The Art Ensemble of Chicago is an avant-garde jazz group that grew out of the Association for the Advancement of Creative Musicians (AACM) in the late 1960s. The ensemble integrates many jazz styles and plays many instruments, including "little instruments": bells, bicycle horns, birthday party noisemakers, wind chimes, and various forms of percussion. The musicians would wear costumes and face paint while performing. These characteristics combined to make the ensemble's performances both aural and visual. While playing in Europe in 1969, five hundred instruments were used.
Roscoe Mitchell is an American composer, jazz instrumentalist, and educator, known for being "a technically superb – if idiosyncratic – saxophonist". The Penguin Guide to Jazz described him as "one of the key figures" in avant-garde jazz; All About Jazz stated in 2004 that he had been "at the forefront of modern music" for more than 35 years. Critic Jon Pareles in The New York Times has mentioned that Mitchell "qualifies as an iconoclast". In addition to his own work as a bandleader, Mitchell is known for cofounding the Art Ensemble of Chicago and the Association for the Advancement of Creative Musicians (AACM).
George Emanuel Lewis is an American composer, performer, and scholar of experimental music. He has been a member of the Association for the Advancement of Creative Musicians (AACM) since 1971, when he joined the organization at the age of 19. He is renowned for his work as an improvising trombonist and considered a pioneer of computer music, which he began pursuing in the late 1970s; in the 1980s he created Voyager, an improvising software he has used in interactive performances. Lewis's many honors include a MacArthur Fellowship and a Guggenheim Fellowship, and his book A Power Stronger Than Itself: The AACM and American Experimental Music received the American Book Award. Lewis is the Edwin H. Case Professor of American Music, Composition & Historical Musicology at Columbia University.
Joseph Jarman was an American jazz musician, composer, poet, and Shinshu Buddhist priest. He was one of the first members of the Association for the Advancement of Creative Musicians and a member of the Art Ensemble of Chicago.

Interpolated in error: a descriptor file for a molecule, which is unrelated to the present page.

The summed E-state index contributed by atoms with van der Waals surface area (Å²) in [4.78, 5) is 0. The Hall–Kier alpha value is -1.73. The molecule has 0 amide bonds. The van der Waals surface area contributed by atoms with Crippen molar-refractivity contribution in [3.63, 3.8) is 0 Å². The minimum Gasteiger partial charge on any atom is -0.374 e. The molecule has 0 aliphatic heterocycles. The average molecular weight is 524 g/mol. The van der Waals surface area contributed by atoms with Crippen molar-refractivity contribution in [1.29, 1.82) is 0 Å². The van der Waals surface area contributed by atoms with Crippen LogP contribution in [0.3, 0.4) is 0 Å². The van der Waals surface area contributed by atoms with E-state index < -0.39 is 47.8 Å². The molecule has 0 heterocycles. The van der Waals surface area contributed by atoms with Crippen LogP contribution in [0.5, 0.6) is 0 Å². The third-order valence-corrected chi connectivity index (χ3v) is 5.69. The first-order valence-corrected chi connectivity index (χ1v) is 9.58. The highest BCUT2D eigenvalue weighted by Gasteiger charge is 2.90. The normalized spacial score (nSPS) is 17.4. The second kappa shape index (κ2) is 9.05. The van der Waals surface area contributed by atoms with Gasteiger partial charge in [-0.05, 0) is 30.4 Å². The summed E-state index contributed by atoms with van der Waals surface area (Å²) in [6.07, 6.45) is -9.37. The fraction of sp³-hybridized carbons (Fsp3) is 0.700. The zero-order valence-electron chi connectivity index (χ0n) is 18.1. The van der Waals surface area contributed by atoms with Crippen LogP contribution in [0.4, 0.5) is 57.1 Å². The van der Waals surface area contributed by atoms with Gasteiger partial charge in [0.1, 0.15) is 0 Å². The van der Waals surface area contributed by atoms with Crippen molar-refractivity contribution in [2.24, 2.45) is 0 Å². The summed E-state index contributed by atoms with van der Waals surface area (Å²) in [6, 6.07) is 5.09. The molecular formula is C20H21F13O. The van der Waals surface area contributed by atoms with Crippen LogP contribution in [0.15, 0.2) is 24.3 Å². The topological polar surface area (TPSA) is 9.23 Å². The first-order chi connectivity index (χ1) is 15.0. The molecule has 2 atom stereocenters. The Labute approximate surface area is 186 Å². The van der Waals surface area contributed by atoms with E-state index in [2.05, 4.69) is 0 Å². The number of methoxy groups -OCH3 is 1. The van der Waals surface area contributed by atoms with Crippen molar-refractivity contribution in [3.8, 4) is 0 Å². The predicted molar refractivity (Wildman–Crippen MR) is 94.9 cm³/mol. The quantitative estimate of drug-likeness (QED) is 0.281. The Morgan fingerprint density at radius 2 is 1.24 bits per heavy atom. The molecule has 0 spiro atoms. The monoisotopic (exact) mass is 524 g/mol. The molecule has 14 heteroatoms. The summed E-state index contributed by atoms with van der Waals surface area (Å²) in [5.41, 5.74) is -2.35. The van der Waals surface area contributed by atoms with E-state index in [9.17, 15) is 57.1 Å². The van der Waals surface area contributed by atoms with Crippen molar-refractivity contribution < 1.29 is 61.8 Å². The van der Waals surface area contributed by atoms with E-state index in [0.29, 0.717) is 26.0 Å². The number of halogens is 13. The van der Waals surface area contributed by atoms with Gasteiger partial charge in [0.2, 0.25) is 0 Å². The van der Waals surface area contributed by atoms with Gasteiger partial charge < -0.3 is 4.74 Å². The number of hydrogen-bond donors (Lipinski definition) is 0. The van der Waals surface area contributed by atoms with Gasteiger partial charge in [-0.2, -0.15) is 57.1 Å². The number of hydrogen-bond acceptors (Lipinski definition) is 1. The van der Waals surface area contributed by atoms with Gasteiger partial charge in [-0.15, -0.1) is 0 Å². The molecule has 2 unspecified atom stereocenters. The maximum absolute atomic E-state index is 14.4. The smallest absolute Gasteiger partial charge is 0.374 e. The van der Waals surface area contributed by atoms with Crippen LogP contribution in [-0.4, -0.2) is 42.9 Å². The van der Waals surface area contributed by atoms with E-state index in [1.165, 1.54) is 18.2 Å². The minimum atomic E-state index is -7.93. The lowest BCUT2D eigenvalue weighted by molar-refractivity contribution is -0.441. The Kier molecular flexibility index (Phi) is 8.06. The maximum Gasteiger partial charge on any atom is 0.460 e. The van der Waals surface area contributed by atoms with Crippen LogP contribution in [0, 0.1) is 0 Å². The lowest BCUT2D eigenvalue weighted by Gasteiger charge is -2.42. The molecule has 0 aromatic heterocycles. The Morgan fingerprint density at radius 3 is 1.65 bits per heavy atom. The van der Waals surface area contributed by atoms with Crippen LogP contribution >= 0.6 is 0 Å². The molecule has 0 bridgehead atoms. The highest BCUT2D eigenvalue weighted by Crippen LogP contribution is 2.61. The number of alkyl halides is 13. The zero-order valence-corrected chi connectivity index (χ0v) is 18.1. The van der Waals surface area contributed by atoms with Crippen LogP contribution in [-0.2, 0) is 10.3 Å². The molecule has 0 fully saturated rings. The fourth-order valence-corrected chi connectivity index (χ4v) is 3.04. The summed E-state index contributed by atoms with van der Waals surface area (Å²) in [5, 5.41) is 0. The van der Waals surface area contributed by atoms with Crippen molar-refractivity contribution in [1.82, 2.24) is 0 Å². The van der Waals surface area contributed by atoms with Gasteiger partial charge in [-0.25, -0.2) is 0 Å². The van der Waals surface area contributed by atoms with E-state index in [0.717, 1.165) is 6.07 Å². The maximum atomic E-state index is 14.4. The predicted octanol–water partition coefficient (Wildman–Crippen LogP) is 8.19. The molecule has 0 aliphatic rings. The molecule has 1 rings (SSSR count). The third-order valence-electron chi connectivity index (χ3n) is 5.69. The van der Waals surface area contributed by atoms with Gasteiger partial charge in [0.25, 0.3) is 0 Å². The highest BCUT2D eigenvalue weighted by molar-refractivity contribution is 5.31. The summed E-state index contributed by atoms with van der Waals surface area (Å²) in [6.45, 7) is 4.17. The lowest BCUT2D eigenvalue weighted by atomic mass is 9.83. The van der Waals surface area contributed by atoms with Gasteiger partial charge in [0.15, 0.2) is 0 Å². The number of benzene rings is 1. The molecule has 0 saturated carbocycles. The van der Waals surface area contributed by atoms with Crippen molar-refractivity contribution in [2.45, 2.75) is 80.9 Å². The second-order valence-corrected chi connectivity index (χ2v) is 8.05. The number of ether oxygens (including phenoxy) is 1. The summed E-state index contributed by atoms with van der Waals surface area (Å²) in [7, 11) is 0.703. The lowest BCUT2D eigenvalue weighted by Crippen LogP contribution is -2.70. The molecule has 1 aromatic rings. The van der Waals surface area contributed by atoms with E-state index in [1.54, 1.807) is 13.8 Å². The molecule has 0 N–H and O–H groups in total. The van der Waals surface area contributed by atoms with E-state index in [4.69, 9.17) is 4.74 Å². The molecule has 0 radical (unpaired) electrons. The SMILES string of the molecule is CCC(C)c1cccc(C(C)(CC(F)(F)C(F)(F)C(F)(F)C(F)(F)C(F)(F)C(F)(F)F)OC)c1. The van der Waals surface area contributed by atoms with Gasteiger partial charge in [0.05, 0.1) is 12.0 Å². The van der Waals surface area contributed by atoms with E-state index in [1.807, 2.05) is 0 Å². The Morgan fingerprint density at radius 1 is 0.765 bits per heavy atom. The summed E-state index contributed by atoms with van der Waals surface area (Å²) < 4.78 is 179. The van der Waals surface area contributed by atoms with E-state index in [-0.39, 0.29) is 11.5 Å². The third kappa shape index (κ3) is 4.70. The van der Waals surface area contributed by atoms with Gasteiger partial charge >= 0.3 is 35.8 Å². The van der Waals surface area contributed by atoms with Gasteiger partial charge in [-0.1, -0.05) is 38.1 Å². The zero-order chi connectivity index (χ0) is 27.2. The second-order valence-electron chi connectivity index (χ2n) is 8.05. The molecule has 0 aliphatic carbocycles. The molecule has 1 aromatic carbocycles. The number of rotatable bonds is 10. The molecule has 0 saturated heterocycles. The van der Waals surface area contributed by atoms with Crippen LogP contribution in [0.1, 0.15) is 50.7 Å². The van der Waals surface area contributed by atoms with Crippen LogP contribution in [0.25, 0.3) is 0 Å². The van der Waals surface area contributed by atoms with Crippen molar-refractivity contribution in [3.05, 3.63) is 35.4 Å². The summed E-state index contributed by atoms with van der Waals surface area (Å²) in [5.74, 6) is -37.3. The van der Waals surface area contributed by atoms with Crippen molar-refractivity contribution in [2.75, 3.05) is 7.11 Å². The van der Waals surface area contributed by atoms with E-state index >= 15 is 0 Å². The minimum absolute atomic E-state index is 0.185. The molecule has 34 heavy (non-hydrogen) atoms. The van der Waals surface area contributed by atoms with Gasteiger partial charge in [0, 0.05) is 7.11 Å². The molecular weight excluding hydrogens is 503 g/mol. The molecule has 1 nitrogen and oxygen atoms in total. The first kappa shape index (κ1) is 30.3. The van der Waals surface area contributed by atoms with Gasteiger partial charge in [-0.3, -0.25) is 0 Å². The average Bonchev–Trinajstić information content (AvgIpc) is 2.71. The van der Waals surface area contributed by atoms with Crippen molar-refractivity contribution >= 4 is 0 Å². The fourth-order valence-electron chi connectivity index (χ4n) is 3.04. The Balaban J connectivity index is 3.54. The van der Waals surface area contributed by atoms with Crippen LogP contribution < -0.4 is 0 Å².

Pi Recordings is a jazz record label founded by Seth Rosner in 2001. He was soon joined as partner by Yulun Wang. Pi specializes in avant-garde jazz. Its first two albums were by Henry Threadgill.
Douglas R. Ewart is a Jamaican multi-instrumentalist and instrument builder. He plays sopranino and alto saxophones, clarinets, bassoon, flute, bamboo flutes, and didgeridoo; as well as Rastafarian hand drums.
Steve McCall was an American jazz drummer.
Sound is the debut album by free jazz saxophonist Roscoe Mitchell, recorded in 1966 and released on the Delmark label. It features performances by Mitchell, Lester Bowie, Malachi Favors, Maurice McIntyre, Lester Lashley and Alvin Fielder. The CD reissue includes two takes of "Sound", which were edited together to form the original LP version, and an alternative take of "Ornette".
Fanfare for the Warriors is a 1973 album by the Art Ensemble of Chicago first released on the Atlantic label. It features performances by Lester Bowie, Joseph Jarman, Roscoe Mitchell, Malachi Favors Maghostut and Don Moye along with AACM leader Muhal Richard Abrams.
Nonaah is a double album recorded in 1976-77 by Roscoe Mitchell. It was originally released on the Nessa label in 1977 and features solo, duo, trio and quartet performances by Mitchell, Anthony Braxton, Malachi Favors, Muhal Richard Abrams, George Lewis, Henry Threadgill, Joseph Jarman, and Wallace McMillan. The 2008 double CD reissue added five unreleased saxophone solos to the album.
Mama and Daddy is an album by Muhal Richard Abrams that was released on the Italian Black Saint label in 1980 and features performances of four of Abrams' compositions by a big band.
Spihumonesty is an album by Muhal Richard Abrams which was released on the Italian Black Saint label in 1979 and features performances by Abrams, George Lewis, Roscoe Mitchell, Amina Claudine Myers, Youseff Yancy and Leonard Jones with vocals by Jay Clayton.
Roscoe Mitchell Quartet is an album by American jazz saxophonist Roscoe Mitchell recorded in 1975 and released on the Canadian Sackville label.
SoundDance is a two-disc live album by pianist Muhal Richard Abrams. It was recorded at AACM concerts in New York City in October 2009 and September 2010, and released by Pi Recordings in 2011.
Spectrum is a live album by pianist and composer Muhal Richard Abrams and saxophonist and composer Roscoe Mitchell. It was recorded at Philharmonic Hall in Ostrava, Czech Republic, and was released by Mutable Music in 2009. The album begins with an improvised duet by Abrams and Mitchell titled "Romu." This is followed by Mitchell's three-part "Non-Cognitive Aspects of the City" for baritone and orchestra, commissioned by Mutable Music, with a text by Joseph Jarman, and featuring singer Thomas Buckner with the Janáček Philharmonic Orchestra. The album concludes with the Janáček Philharmonic's performance of Abrams's "Mergertone" for orchestra, commissioned by the Ostrava Center for New Music and premiered at the opening concert of the Ostrava Days 2007 festival. Both orchestral works were conducted by Petr Kotik.